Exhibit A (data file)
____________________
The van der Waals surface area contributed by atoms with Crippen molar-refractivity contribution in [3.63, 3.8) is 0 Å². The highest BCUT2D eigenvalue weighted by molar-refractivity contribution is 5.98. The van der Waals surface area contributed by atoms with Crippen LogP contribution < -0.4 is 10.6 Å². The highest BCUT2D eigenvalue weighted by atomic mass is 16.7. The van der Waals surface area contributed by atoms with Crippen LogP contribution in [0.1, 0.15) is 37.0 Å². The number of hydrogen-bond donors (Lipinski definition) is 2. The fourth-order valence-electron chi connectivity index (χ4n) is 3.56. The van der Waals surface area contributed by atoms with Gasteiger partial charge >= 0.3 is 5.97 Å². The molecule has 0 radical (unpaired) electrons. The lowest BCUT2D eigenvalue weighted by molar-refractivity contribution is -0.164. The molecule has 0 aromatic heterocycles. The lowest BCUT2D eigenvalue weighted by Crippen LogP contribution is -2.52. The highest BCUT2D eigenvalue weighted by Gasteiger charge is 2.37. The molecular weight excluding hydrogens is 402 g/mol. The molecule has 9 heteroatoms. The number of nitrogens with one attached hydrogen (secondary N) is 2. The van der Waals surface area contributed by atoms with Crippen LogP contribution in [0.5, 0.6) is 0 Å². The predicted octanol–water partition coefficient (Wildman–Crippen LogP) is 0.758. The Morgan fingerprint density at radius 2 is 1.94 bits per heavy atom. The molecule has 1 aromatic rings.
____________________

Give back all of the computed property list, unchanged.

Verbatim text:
The van der Waals surface area contributed by atoms with Crippen molar-refractivity contribution in [3.63, 3.8) is 0 Å². The highest BCUT2D eigenvalue weighted by molar-refractivity contribution is 5.98. The van der Waals surface area contributed by atoms with Crippen LogP contribution < -0.4 is 10.6 Å². The highest BCUT2D eigenvalue weighted by atomic mass is 16.7. The van der Waals surface area contributed by atoms with Crippen LogP contribution in [0.1, 0.15) is 37.0 Å². The number of hydrogen-bond donors (Lipinski definition) is 2. The fourth-order valence-electron chi connectivity index (χ4n) is 3.56. The van der Waals surface area contributed by atoms with Gasteiger partial charge >= 0.3 is 5.97 Å². The molecule has 0 radical (unpaired) electrons. The lowest BCUT2D eigenvalue weighted by molar-refractivity contribution is -0.164. The molecule has 0 aromatic heterocycles. The lowest BCUT2D eigenvalue weighted by Crippen LogP contribution is -2.52. The highest BCUT2D eigenvalue weighted by Gasteiger charge is 2.37. The molecular weight excluding hydrogens is 402 g/mol. The molecule has 9 heteroatoms. The number of nitrogens with one attached hydrogen (secondary N) is 2. The van der Waals surface area contributed by atoms with Crippen LogP contribution in [0.5, 0.6) is 0 Å². The predicted octanol–water partition coefficient (Wildman–Crippen LogP) is 0.758. The Morgan fingerprint density at radius 2 is 1.94 bits per heavy atom. The molecule has 1 aromatic rings.